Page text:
It is absolutely vital to preempt this awful scenario, which could produce a split in the federal government that forces the military to take sides.
Or worse, the armed forces could fracture, creating warring factions within the wreckage of America. This would fast escalate to ethnic cleansing and likely bring in foreign powers.
After all, the United States has over 2,000 nuclear weapons ready to use. What happens to America will impact all the world.
The best option America has now follows from what the Bright Line Watch polls indicate is happening anyway: a split of the country into smaller and more culturally coherent regions.
But this must not come after a disputed election and a total collapse of the federal government.
Instead, the federal government simply needs to be formally split up.
Secession is unconstitutional — but Amending the Constitution is a basic democratic right.
The challenge is developing an Amendment both Red and Blue legislators — at the state if not federal level — can accept.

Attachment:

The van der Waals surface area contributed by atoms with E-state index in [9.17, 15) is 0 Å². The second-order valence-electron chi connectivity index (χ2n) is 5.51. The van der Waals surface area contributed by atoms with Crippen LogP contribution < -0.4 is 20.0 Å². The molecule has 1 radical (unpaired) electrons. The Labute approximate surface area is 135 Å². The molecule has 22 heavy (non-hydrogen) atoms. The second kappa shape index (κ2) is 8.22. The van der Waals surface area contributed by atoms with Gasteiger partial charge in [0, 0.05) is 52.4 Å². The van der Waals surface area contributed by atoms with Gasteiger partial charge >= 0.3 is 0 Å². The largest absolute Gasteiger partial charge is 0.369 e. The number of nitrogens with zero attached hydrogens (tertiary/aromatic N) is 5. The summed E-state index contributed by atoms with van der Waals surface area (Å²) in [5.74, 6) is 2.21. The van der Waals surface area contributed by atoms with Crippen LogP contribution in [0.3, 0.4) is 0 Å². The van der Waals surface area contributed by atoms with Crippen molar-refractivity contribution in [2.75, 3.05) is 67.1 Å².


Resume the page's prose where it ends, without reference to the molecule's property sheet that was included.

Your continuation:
That means it has to be simple, straightforward, and reflect the real regional divisions cleaving America apart.
The Constitution must be Amended to split the federal government into at least five, if not eight, Autonomous Federal Regions made by states self-grouping.
Each AFR must be given the existing Constitution, all the federal laws and bureaucratic rules and caselaw, and invested with the right to interpret and further amend it according to the will of the regional electorate.
ALL existing federal roles except declaring war and maintaining a common currency and the right of travel between regions will be ported down to the new sub-federal governments. This includes military formations.
Each region will directly elect a single President to serve on a supra-national Presidents’ Council in D.C. They will be charged with appointing Federal Reserve bank chairs and the leaders of the remnant of the United States Armed Forces, which will only be activated in times of declared cross-region crisis.
Everything else must be done on a regional level going forward. The United States is a continental federation just like the European Union. It is full of different cultures, different perceptions of shared history.
Separation is sadly the only remaining way to keep America as united as it can be while giving different regions the flexibility their citizens demand to build the government they want.
The alternative is a messy divorce, perhaps even open civil war.
And the clock is ticking.